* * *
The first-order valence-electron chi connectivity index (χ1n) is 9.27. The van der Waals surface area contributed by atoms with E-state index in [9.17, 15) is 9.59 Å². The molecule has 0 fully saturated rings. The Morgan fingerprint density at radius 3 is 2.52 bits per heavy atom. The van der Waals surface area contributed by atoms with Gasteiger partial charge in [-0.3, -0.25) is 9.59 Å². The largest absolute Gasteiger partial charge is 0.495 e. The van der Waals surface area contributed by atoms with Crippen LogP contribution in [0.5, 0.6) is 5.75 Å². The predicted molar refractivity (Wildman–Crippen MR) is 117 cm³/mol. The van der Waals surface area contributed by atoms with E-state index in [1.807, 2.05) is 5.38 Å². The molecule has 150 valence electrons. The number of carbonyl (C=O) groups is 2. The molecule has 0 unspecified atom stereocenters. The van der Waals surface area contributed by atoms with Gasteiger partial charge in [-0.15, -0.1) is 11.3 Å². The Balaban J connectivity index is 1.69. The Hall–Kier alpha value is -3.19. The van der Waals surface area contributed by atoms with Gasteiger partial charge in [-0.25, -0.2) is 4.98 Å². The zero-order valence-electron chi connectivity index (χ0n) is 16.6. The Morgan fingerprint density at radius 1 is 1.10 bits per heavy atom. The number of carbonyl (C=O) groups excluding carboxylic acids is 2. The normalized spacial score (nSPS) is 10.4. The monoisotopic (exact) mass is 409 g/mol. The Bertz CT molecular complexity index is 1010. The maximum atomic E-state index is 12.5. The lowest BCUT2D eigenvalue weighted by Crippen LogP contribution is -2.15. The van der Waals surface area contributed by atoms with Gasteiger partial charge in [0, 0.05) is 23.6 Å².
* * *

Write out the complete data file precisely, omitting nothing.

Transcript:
The first-order valence-electron chi connectivity index (χ1n) is 9.27. The van der Waals surface area contributed by atoms with E-state index in [9.17, 15) is 9.59 Å². The molecule has 0 fully saturated rings. The Morgan fingerprint density at radius 3 is 2.52 bits per heavy atom. The van der Waals surface area contributed by atoms with Gasteiger partial charge in [-0.3, -0.25) is 9.59 Å². The largest absolute Gasteiger partial charge is 0.495 e. The van der Waals surface area contributed by atoms with Crippen LogP contribution in [0.5, 0.6) is 5.75 Å². The predicted molar refractivity (Wildman–Crippen MR) is 117 cm³/mol. The van der Waals surface area contributed by atoms with E-state index in [1.807, 2.05) is 5.38 Å². The molecule has 150 valence electrons. The number of carbonyl (C=O) groups is 2. The molecule has 0 unspecified atom stereocenters. The van der Waals surface area contributed by atoms with Gasteiger partial charge in [-0.15, -0.1) is 11.3 Å². The Balaban J connectivity index is 1.69. The Hall–Kier alpha value is -3.19. The van der Waals surface area contributed by atoms with Gasteiger partial charge in [-0.25, -0.2) is 4.98 Å². The zero-order valence-electron chi connectivity index (χ0n) is 16.6. The Morgan fingerprint density at radius 1 is 1.10 bits per heavy atom. The number of carbonyl (C=O) groups excluding carboxylic acids is 2. The normalized spacial score (nSPS) is 10.4. The monoisotopic (exact) mass is 409 g/mol. The Bertz CT molecular complexity index is 1010. The maximum atomic E-state index is 12.5. The lowest BCUT2D eigenvalue weighted by Crippen LogP contribution is -2.15. The van der Waals surface area contributed by atoms with Gasteiger partial charge in [0, 0.05) is 23.6 Å².